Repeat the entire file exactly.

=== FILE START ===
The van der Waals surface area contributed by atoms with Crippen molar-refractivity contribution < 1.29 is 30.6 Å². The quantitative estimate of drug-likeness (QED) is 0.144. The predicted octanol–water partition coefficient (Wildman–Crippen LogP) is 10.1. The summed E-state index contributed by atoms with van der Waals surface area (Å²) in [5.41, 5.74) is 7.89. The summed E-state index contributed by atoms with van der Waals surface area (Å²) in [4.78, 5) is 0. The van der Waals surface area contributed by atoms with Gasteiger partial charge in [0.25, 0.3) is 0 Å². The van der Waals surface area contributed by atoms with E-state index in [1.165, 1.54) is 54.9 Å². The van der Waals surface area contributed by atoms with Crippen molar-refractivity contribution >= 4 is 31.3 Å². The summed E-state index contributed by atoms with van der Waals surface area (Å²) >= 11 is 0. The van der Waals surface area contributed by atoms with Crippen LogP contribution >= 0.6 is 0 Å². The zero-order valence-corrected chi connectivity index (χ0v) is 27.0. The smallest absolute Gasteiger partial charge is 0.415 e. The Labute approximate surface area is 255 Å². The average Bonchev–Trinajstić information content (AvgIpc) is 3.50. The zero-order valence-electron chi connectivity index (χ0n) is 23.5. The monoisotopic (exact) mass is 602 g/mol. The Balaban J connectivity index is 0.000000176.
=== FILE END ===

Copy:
The van der Waals surface area contributed by atoms with Crippen molar-refractivity contribution < 1.29 is 30.6 Å². The quantitative estimate of drug-likeness (QED) is 0.144. The predicted octanol–water partition coefficient (Wildman–Crippen LogP) is 10.1. The summed E-state index contributed by atoms with van der Waals surface area (Å²) in [5.41, 5.74) is 7.89. The summed E-state index contributed by atoms with van der Waals surface area (Å²) in [4.78, 5) is 0. The van der Waals surface area contributed by atoms with Gasteiger partial charge in [0.25, 0.3) is 0 Å². The van der Waals surface area contributed by atoms with E-state index in [1.165, 1.54) is 54.9 Å². The van der Waals surface area contributed by atoms with Crippen molar-refractivity contribution >= 4 is 31.3 Å². The summed E-state index contributed by atoms with van der Waals surface area (Å²) >= 11 is 0. The van der Waals surface area contributed by atoms with Crippen LogP contribution >= 0.6 is 0 Å². The zero-order valence-corrected chi connectivity index (χ0v) is 27.0. The smallest absolute Gasteiger partial charge is 0.415 e. The Labute approximate surface area is 255 Å². The average Bonchev–Trinajstić information content (AvgIpc) is 3.50. The zero-order valence-electron chi connectivity index (χ0n) is 23.5. The monoisotopic (exact) mass is 602 g/mol. The Balaban J connectivity index is 0.000000176.